Parrot’s object system is a new addition in version 0.1.0. Objects still have some rough edges (for example, you currently can’t add new attributes to a class after it has been instantiated), but they’re functional for basic use.
This section revolves around one complete example that defines a class, instantiates objects, and uses them. The whole example is included at the end of the section.
opcode defines a
class. It takes two arguments, the name of the class and the
destination register for the class PMC. All classes (and objects)
inherit from the
ParrotClass PMC, which is the
core of the Parrot object system.
newclass P1, "Foo"
To instantiate a new object of a particular class, you first look up
the integer value for the class type with the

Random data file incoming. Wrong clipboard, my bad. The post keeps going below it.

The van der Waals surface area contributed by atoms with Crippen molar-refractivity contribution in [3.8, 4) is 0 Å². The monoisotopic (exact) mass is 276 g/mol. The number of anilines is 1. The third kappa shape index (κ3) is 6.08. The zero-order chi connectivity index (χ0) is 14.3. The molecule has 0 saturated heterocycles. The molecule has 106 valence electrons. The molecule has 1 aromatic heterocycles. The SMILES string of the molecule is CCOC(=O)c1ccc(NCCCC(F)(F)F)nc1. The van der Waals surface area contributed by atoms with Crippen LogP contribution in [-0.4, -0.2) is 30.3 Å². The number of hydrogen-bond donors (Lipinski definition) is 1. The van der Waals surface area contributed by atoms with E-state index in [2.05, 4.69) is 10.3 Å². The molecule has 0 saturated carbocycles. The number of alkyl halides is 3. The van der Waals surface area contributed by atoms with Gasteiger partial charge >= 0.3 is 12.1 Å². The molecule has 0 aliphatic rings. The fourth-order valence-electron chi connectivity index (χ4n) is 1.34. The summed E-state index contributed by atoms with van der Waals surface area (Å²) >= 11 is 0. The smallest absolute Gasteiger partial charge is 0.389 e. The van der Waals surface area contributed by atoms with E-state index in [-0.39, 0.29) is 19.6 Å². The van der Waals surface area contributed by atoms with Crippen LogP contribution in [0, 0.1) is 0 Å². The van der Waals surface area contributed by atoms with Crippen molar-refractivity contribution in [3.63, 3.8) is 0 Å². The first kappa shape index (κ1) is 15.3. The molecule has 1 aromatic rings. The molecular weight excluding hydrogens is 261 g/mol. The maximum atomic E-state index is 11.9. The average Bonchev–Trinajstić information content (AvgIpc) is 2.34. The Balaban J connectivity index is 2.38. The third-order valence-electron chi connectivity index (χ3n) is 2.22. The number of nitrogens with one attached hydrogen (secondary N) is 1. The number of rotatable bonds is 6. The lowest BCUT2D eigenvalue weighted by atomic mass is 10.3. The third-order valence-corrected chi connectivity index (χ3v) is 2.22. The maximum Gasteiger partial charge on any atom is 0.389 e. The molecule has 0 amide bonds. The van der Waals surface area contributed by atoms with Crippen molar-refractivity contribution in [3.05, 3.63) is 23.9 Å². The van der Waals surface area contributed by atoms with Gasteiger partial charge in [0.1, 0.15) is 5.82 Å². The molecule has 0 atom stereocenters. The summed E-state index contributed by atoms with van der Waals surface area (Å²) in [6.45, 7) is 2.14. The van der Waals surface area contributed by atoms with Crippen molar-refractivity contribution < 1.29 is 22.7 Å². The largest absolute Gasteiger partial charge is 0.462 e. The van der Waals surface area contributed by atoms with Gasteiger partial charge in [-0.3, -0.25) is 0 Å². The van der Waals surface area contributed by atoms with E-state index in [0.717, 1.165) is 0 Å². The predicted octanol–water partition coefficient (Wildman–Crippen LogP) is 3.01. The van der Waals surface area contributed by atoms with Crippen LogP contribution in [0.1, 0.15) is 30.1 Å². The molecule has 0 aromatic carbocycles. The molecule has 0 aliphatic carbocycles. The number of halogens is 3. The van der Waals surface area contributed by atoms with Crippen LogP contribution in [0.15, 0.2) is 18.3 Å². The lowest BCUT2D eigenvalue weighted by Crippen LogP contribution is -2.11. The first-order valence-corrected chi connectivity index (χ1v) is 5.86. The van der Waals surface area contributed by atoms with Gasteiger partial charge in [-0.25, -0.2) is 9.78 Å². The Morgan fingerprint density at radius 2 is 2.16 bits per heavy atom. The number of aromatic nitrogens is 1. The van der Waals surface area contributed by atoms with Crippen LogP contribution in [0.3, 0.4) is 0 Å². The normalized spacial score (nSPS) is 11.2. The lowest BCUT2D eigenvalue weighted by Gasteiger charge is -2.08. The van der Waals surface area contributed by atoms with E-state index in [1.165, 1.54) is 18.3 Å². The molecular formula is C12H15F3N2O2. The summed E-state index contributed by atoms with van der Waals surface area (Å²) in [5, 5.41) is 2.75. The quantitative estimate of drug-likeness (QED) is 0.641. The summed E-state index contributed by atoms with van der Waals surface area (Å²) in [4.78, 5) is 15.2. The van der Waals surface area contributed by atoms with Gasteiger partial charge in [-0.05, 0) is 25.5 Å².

find_type opcode, then create an object of that
type with the
find_type I1, "Foo" new P3, I1
opcode also checks to see if the class
defines a method named “_ _init”
and calls it if it exists.
opcode creates a slot
in the class for an attribute (sometimes
known as an instance variable) and associates it
with a name:
addattribute P1, ".i" # Foo.i
This chunk of code from the
_ _init method looks
up the position of the first attribute, creates a
PerlInt PMC, and stores it as the first attribute:
classoffset I0, P2, "Foo" # first "Foo" attribute of object P2 new P6, .PerlInt # create storage for the attribute setattribute P2, I0, P6 # store the first ...